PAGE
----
Road tax is a term used by car magazines, car manufacturers, newspapers and government websites. However road tax doesn’t exist, it was abolished in 1937. What we have today is a tax on vehicles, not a tax that pays for roads. The term ‘road tax’ is therefore well past its sell-by date and is misleading at best, a mistaken belief in entitlement at worst.
Here at carwow we’re committed to trying to make car research easier and less confusing. So we want to encourage fellow car sites and enthusiasts to stop referring to road tax and instead call it either car tax or its official name, VED (Vehicle Excise Duty).
Winston Churchill started the process to abolish road tax in 1926. He said:
“Entertainments may be taxed; public houses may be taxed; racehorses may be taxed…and the yield devoted to the general revenue. But motorists are to be privileged for all time to have the whole yield of the tax on motors devoted to roads. Obviously this is all nonsense…Such contentions are absurd, and constitute…an outrage upon the sovereignty of Parliament and upon common sense.”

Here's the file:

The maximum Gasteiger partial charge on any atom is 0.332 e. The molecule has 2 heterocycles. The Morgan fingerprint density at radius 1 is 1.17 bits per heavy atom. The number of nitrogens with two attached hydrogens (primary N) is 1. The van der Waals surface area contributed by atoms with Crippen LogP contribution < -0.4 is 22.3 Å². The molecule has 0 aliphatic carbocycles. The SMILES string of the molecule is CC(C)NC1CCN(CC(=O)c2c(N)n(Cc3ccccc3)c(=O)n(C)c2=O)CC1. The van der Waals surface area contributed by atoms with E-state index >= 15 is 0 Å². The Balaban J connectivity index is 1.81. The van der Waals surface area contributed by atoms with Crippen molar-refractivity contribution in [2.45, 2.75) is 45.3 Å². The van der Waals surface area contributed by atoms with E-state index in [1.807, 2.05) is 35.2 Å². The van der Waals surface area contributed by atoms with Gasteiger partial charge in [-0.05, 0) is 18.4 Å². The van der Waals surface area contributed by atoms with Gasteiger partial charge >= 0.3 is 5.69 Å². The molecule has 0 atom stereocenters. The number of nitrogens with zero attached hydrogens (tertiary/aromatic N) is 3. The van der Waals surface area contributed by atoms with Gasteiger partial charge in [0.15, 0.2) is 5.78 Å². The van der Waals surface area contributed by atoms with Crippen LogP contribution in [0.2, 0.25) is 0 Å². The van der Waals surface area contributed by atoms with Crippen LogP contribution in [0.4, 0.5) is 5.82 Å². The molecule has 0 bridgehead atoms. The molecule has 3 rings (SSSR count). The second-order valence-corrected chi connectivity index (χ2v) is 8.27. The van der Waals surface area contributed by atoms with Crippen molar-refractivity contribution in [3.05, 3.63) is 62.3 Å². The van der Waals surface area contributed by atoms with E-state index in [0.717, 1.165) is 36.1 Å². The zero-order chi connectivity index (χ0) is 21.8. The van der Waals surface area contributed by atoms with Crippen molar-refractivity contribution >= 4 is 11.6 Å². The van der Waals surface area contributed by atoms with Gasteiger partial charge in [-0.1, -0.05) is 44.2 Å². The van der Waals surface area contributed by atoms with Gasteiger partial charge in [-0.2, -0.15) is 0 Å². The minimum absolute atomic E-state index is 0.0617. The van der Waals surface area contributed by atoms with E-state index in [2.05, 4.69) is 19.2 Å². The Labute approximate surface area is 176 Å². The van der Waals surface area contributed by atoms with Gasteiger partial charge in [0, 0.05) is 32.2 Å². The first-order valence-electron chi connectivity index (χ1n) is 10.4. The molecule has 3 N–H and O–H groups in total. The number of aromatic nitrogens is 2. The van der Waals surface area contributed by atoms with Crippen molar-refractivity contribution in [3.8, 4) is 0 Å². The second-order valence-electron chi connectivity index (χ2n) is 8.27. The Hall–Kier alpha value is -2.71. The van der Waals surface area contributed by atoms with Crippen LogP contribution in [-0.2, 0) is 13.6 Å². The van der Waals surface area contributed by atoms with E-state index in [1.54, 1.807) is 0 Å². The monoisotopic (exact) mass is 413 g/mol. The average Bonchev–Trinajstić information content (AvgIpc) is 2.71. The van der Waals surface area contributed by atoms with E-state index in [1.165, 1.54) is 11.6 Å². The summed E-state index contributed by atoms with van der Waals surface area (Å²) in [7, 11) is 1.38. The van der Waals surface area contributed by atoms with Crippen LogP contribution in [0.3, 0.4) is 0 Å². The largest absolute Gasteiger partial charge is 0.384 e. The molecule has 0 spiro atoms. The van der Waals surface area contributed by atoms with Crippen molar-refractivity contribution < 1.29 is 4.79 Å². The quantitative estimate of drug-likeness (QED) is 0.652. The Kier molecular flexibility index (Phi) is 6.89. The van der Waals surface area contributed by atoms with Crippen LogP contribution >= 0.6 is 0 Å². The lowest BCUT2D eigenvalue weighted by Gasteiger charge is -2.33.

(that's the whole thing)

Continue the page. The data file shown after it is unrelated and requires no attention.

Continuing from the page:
Prior to it finally ending in 1937, vehicles paid into the ‘Road fund’ and this pot of cash helped pay some of the costs of roads. Today, building and maintaining our road network is paid for by national and local taxes.
‘Road tax’, which we’ll now refer to as car tax, is calculated based on the amount of CO2 a vehicle emits. Gas guzzlers pay more than low-emission cars and electric cars. A bicycle is classed as a vehicle in law and if bicycles were to be charged Vehicle Excise Duty they would pay the same as Band A cars: zero.
Cyclists sometimes get abused by motorists who yell that they should “get off the road” as they “don’t pay road tax.” Unfortunately there is plenty of video evidence of angry motorists verbally and physically abusing cyclists for this supposed non-payment even though 2 million motorists don’t pay VED either.
From now on at carwow we’ll only be referring to car tax. We’ve already changed our stats pages for each car, so it now refers to ‘Tax per year’, to avoid all confusion (see our Audi A1 example). We’re not the first car organisation to start using the correct terminology, the AA and Which?Car now also refer to car tax.
So let's all start using the correct terminology and end the confusion once and for all.
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